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There’s quite a furor going on throughout the interweb this week, following James Patterson’s decision to take out a full page ad in the New York Times Book Review and Publishers Weekly noting the decline of physical bookstores and traditional publishers, and suggesting that government intervention might be required in order to make sure important books are still being written in the years to come. Here’s copy of the ad:
Here’s the text in full:
"If there are no bookstores, no libraries, no serious publishers with passionate, dedicated, idealistic editors, what will happen to our literature? Who will discover and mentor new writers? Who will publish our important books? What will happen if there are no more books like these?"
Then there's a list of 38 books including “All the President’s Men”, “To Kill a Mockingbird”, “Catch 22”, and many others considered to be classics.
"The Federal Government has stepped in to save banks, and the automobile industry, but where are they on the important subject of books? Or if the answer is state and local government, where are they? Is any state doing anything? Why are there no impassioned editorials in influential newspapers or magazines? Who will save our books? Our libraries? Our bookstores?"
James Patterson is the highest earning author in the world, pulling in over $94 million dollars a year, and publishing 14 – 16 books a year under his name. Arguably, Patterson is more like a publishing company himself these days – he doesn’t write books any more, instead he outsources the work to co-authors after coming up with an outline himself. A brilliant tactic, and one of many marketing strategies Patterson has used throughout his career to great success. As one of the world’s most forward-thinking writers, I’m surprised that JP has such an outmoded view of the publishing landscape – whatever happened to moving with the times? Not only is much of Patterson’s statement factually incorrect, but, if taken seriously, could very well damage the book industry beyond repair. Let’s take a look, shall we?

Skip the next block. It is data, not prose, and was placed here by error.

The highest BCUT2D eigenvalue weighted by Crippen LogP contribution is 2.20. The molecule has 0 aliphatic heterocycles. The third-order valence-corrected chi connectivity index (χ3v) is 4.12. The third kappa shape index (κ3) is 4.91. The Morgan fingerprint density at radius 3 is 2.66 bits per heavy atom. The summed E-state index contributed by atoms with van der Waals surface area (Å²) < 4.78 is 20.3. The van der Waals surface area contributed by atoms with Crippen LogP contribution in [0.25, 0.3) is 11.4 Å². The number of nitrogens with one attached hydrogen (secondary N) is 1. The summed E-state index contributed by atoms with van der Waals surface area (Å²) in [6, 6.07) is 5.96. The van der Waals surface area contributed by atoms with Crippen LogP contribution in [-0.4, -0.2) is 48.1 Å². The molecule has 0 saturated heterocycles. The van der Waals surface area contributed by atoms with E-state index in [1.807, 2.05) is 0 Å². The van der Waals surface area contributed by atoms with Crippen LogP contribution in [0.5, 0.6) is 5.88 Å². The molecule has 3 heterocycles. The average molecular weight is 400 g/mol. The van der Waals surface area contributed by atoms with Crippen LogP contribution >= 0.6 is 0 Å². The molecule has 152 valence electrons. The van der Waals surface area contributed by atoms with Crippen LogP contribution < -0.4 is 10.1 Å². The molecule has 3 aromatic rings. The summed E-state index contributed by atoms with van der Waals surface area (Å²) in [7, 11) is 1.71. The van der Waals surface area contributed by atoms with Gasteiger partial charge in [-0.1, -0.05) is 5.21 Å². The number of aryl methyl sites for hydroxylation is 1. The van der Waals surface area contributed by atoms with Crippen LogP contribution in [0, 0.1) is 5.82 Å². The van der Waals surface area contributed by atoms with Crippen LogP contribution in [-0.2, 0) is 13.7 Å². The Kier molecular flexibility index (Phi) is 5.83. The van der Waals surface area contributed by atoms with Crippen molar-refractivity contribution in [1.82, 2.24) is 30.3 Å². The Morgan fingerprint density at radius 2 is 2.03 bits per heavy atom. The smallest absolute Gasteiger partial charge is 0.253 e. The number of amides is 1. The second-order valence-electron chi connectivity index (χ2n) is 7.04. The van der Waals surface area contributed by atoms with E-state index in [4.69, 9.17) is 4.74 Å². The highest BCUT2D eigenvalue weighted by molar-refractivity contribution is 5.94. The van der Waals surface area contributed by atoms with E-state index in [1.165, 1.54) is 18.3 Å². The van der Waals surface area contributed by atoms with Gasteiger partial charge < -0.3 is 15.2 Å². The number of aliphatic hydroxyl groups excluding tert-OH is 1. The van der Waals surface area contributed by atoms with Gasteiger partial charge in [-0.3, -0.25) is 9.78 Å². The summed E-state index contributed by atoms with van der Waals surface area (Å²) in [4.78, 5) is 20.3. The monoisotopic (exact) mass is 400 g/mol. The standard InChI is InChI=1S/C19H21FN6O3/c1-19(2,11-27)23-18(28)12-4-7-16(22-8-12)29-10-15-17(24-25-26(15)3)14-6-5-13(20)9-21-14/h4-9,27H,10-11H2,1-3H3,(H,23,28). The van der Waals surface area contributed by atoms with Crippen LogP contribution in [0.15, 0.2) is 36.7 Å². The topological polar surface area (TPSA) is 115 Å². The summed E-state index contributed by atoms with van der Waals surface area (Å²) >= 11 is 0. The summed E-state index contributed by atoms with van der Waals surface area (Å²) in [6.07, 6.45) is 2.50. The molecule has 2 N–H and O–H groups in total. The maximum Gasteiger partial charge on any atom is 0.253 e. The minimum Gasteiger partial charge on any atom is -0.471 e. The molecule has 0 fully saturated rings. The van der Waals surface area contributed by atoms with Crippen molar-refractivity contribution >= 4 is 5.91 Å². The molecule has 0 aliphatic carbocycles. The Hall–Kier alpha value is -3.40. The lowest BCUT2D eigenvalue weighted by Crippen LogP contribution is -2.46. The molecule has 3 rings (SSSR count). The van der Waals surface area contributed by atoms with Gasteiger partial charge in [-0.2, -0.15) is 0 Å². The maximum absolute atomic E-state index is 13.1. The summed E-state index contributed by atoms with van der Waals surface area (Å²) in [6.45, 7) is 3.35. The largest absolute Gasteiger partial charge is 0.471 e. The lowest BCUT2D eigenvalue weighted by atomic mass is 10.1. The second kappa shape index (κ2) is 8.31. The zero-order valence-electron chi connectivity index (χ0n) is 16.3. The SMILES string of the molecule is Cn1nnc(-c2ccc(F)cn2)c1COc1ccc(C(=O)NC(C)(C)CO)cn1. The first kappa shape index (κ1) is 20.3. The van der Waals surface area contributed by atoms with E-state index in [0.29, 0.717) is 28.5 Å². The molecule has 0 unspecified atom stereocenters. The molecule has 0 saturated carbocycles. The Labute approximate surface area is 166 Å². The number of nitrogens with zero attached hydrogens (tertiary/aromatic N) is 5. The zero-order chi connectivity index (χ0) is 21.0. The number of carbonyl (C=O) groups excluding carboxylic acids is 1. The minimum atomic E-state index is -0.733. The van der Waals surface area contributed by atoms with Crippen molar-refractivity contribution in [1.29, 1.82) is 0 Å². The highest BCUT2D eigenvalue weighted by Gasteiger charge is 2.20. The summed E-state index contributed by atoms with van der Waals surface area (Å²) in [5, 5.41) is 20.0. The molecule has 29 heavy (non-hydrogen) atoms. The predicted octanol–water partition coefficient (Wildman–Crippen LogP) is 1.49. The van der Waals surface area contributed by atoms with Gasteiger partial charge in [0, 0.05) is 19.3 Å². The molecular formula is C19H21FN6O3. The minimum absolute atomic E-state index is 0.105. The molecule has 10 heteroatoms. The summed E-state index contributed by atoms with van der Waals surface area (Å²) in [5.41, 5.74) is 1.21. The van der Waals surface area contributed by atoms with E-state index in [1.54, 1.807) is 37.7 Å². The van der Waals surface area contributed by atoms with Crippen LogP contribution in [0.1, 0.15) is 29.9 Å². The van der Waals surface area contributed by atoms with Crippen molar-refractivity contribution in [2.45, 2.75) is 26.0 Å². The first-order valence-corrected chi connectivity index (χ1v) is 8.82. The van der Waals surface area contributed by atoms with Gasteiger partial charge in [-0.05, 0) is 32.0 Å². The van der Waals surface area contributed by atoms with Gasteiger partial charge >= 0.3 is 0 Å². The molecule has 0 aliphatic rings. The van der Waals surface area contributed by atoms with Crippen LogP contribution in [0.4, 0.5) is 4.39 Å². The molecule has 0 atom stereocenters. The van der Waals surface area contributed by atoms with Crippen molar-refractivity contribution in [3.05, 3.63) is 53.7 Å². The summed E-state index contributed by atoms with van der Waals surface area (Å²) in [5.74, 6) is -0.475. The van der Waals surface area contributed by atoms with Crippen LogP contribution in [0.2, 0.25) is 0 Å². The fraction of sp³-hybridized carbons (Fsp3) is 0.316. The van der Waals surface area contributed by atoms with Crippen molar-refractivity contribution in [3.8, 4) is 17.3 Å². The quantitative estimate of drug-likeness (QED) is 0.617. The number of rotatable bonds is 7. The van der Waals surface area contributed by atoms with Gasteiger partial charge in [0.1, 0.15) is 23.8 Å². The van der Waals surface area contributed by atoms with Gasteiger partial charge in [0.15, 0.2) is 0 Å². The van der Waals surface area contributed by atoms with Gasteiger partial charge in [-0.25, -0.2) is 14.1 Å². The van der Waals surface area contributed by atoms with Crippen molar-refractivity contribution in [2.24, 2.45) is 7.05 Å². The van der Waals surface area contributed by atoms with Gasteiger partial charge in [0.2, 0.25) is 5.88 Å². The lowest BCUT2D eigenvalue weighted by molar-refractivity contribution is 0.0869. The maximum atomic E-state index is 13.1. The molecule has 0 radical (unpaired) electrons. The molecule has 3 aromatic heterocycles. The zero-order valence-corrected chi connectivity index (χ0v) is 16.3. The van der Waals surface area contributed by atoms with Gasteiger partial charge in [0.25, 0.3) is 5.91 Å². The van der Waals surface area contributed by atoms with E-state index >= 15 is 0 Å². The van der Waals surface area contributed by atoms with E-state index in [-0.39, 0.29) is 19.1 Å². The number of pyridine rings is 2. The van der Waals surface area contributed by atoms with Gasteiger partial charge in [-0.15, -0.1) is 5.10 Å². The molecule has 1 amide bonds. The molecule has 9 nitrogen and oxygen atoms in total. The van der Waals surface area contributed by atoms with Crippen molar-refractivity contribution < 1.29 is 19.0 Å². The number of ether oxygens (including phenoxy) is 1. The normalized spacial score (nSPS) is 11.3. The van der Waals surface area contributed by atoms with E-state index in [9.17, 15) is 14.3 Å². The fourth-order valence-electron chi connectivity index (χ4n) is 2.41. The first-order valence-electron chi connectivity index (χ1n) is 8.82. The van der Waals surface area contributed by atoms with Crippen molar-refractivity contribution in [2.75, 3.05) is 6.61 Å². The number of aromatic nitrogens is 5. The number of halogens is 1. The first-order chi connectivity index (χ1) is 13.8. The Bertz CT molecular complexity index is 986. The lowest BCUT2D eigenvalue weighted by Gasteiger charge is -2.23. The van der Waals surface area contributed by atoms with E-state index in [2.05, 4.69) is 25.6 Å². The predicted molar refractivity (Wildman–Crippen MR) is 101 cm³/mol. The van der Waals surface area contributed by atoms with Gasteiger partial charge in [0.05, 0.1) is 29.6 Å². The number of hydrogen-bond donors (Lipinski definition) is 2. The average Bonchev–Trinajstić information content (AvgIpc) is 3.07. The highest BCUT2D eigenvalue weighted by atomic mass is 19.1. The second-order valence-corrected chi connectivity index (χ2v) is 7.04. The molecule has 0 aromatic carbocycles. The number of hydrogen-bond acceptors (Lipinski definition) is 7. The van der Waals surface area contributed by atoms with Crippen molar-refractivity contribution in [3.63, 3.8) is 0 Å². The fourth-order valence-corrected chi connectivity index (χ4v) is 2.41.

“If there are no bookstores, no libraries, no serious publishers with passionate, dedicated, idealistic editors, what will happen to our literature?”
Literature will continue to be written, arguably even more so than before, without the help of publishers and editors. In fact, were publishers and editors less concerned about making a quick buck, and more concerned about developing sustainable and profitable relationships with authors, readers, bookstores and libraries, nobody would be going out of business at all.
“Who will discover and mentor new writers?”
Readers will discover writers just fine without the help of traditional publishers or bricks-andmortar bookstores. They already do – a decent proportion of the top 100 bestsellers on Amazon are indie, and that’s getting bigger and bigger every day. As for mentoring, there are plenty of critique groups, forums, writer communities, and writing classes out there to choose from – we don’t need a publisher or an editor to pick one out for us.
“Who will publish our important books?”
Authors will. And they’ll earn three times as much as a result, further spurring them to release more important books and improve their skills as an author. Surely the question should be – “who will write our important books?” The answer to that has always been the same – authors. Not publishers. Authors. Remember that.
“What will happen if there are no more books like these?" [Referencing the list of 38 classic
titles] That’s not a realistic or likely scenario – writers will continue to write, and books will continue to sell, long after the last traditional publisher has closed their doors. After all, a publishing company offers distribution, cover design, formatting, editing, and marketing services – things that authors can easily outsource themselves. What exactly will we be missing out on, again? If bookstores